I am guessing this is not the first boiler this house has had. What happened to the previous on?  How was the system purged when this boiler was installed? You likely have a bad "cocktail" that is, in part, made up of the ferrous components of " boiler past"

    Carl
    "If you can't explain it simply, you don't understand it well enough"
    Albert Einstein
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  • jonny88jonny88 Posts: 820Member ✭✭✭
    agree with bob

    I just did a job .all balancing valves were caked in mud.A lot of ferous materials on boiler but radiant was piped with non oxy barrier pex,ouch.Try reach out to Jack,he is familiar with Rinnai and will troubleshoot you through this I am sure.
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  • icesailoricesailor Posts: 7,265Member ✭✭✭✭
    Old water, new systems:

    One of the things about well water and Municipal water in New England having a low PH is that you just get used to it. Like old comfortable shoes. 20 years ago the only "Flushing" most us did was to a toilet. If you fill a system and it runs for 20 years, and you change it and don't flush it out, you have 20 years of corrosion by-products in the system and you add fresh water that probably has the same chemistry as the old water. And even if you "Flush" it, if you use the same water, you are just filling it with the same old bad water unless you correct it. In the case of the water samples, PH and conductivity are the danger points. Then, there's all that stray energy running around the pipes in a house. I've seen dialectic unions fail. If you have a house piped in copper, connected to a steel water tank, and all proper bonding/grounding is in place, a piece of PEX or a dialectic union is supposed to stop any current from dis-similar metals. But if the water has high conductivity, can't the current pass through the water and by-pass the block? My sharp electrical friends could never answer that question. But I say that if you have a heating system with lots of dis-similar metals, and a whole tribe of spinning circulators adding static energy into the system which is highly conductive, you have a problem like you are seeing. I saw lots of it. There was no other explanation.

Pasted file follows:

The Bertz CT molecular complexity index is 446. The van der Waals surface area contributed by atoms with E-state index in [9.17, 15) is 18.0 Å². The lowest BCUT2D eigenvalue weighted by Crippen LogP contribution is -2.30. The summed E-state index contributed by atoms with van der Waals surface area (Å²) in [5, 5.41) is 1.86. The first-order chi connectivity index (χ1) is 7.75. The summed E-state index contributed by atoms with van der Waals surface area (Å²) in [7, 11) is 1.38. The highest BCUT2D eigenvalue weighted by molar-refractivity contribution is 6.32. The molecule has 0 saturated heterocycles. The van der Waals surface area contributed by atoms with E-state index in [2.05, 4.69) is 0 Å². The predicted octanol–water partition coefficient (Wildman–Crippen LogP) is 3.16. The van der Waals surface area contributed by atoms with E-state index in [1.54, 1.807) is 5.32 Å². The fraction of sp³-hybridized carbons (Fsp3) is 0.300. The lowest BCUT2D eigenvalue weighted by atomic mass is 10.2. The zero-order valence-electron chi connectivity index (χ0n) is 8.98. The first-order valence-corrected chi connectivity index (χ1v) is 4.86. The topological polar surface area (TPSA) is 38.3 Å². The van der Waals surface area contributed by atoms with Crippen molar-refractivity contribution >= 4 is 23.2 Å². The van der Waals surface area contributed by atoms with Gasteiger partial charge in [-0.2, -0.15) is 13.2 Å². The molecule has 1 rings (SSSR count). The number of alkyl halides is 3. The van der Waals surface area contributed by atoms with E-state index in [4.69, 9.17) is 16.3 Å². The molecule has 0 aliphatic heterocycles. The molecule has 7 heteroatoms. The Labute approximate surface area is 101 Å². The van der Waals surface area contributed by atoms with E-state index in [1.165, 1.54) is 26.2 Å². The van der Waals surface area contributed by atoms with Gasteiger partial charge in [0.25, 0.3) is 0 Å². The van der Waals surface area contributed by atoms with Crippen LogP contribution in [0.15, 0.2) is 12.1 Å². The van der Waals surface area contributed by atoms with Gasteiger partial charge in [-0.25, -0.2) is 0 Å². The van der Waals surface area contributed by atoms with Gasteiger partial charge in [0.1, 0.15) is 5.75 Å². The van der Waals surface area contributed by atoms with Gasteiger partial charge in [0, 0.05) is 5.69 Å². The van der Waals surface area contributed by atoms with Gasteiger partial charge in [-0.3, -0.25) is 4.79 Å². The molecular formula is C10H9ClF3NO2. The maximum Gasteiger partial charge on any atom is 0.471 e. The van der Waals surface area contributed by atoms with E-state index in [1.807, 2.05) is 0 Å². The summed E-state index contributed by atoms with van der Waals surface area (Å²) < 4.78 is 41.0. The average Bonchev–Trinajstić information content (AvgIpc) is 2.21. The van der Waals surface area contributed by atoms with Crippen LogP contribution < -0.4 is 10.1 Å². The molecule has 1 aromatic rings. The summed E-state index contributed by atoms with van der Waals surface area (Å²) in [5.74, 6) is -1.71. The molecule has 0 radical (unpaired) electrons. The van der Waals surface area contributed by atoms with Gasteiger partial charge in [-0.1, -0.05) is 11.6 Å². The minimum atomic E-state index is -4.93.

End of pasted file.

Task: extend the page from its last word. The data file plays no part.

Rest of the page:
Then, there's all that energy in the ground from electrical grids trying to balance themselves. Next time you have a spare moment, try this. Take your Digital true RMS Multi-tester and set it to the lowest voltage scale. Pee on the ground, stick one end of the probe in the wet ground and clamp it to a cold water pipe like a outside sill cock. If you get a reading, where is the voltage coming from? Ever been in a house with power/control issues? And you turned off the power and had 14 volts on the neutral> Because the primaries in the street were shot and leaking. They hadn't blown yet. But the bare neutral wires on the primary cable wrap weren't doing the job intended and the power was looking for a place to go. The power company put some sort of a "Trap" on the neutral to stop the back flow. Of course they denied that anything is wrong. And the problem went away when they replaced all the 20+ YO direct buried primary power cable and put it all in conduit.

    Another thing to be aware of is unbalanced 3 phase primary loads where the primaries are trying to balance themselves through the Neutrals/Grounds.  Something that happened regularly where I used to work.

    Why does lightning hit the ground in a lightning storm? Why does your hair stand on end if the strike is going to be near you?
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  • Paul PolletsPaul Pollets Posts: 2,835Member ✭✭✭
    Corrosion Paths

    Another path for corrosion is the combustion fresh air intake. If you're using a uninvent, or the boiler vent is close to the CFA, the boiler can take in contaminated air (Reversion). Had a Munchkin that died in my shop in late Dec. with failed heat exchanger that was pinholed at the top, not the bottom. The appliance was cleaned yearly and the water was treated...
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  • SWEISWEI Posts: 5,054Member ✭✭✭✭
    Rinnai boiler HX

    has stainless steel tubes where the flame impinges.  The endplates (where the water loops around) are aluminum alloy castings.  The design has been in use for many years in Europe and has a good reputation.
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  • JackJack Posts: 785Member ✭✭✭
    Not sure where to go on this...

    Johnny, thanks for the shout-out, but I am waiting to hear the official take on this one. All the previous posts are really helpful, but I can't pin this one down from here. Honestly, I'm not sure I'd pin this one if I was there. I haven't seen one in this condition before.